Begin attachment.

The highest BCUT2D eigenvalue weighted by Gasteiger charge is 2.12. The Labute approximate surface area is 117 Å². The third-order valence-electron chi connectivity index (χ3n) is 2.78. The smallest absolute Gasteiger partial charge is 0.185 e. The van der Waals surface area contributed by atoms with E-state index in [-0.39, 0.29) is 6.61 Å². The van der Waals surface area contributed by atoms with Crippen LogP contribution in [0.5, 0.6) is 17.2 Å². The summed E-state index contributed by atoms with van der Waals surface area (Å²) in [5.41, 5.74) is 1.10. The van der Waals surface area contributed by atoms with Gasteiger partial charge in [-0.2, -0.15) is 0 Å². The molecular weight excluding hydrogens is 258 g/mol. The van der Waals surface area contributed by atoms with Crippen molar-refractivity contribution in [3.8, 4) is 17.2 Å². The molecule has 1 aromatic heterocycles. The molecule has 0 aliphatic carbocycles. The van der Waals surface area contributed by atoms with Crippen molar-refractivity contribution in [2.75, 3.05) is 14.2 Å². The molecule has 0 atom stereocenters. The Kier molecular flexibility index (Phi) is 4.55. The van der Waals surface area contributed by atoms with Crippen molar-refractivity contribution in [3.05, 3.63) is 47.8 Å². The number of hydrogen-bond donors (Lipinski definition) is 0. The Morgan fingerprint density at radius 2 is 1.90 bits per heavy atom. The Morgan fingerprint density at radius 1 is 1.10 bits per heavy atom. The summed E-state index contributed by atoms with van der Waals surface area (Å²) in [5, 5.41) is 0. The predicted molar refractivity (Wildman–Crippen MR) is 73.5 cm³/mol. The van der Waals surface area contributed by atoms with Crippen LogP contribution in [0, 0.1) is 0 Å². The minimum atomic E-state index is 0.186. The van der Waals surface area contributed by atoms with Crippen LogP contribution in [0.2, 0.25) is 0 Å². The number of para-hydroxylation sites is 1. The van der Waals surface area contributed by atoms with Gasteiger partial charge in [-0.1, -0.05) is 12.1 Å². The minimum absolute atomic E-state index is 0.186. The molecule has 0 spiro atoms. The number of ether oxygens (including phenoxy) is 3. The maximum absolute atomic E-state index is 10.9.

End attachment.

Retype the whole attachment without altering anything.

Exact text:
The highest BCUT2D eigenvalue weighted by Gasteiger charge is 2.12. The Labute approximate surface area is 117 Å². The third-order valence-electron chi connectivity index (χ3n) is 2.78. The smallest absolute Gasteiger partial charge is 0.185 e. The van der Waals surface area contributed by atoms with E-state index in [-0.39, 0.29) is 6.61 Å². The van der Waals surface area contributed by atoms with Crippen LogP contribution in [0.5, 0.6) is 17.2 Å². The summed E-state index contributed by atoms with van der Waals surface area (Å²) in [5.41, 5.74) is 1.10. The van der Waals surface area contributed by atoms with Gasteiger partial charge in [-0.2, -0.15) is 0 Å². The molecular weight excluding hydrogens is 258 g/mol. The van der Waals surface area contributed by atoms with Crippen molar-refractivity contribution in [3.8, 4) is 17.2 Å². The molecule has 1 aromatic heterocycles. The molecule has 0 aliphatic carbocycles. The van der Waals surface area contributed by atoms with Crippen molar-refractivity contribution in [2.75, 3.05) is 14.2 Å². The molecule has 0 atom stereocenters. The Kier molecular flexibility index (Phi) is 4.55. The van der Waals surface area contributed by atoms with Crippen molar-refractivity contribution in [3.05, 3.63) is 47.8 Å². The number of hydrogen-bond donors (Lipinski definition) is 0. The Morgan fingerprint density at radius 2 is 1.90 bits per heavy atom. The Morgan fingerprint density at radius 1 is 1.10 bits per heavy atom. The summed E-state index contributed by atoms with van der Waals surface area (Å²) in [5, 5.41) is 0. The predicted molar refractivity (Wildman–Crippen MR) is 73.5 cm³/mol. The van der Waals surface area contributed by atoms with Crippen LogP contribution in [0, 0.1) is 0 Å². The minimum atomic E-state index is 0.186. The van der Waals surface area contributed by atoms with Crippen LogP contribution in [0.2, 0.25) is 0 Å². The number of para-hydroxylation sites is 1. The van der Waals surface area contributed by atoms with Gasteiger partial charge in [-0.1, -0.05) is 12.1 Å². The minimum absolute atomic E-state index is 0.186. The molecule has 0 spiro atoms. The number of ether oxygens (including phenoxy) is 3. The maximum absolute atomic E-state index is 10.9.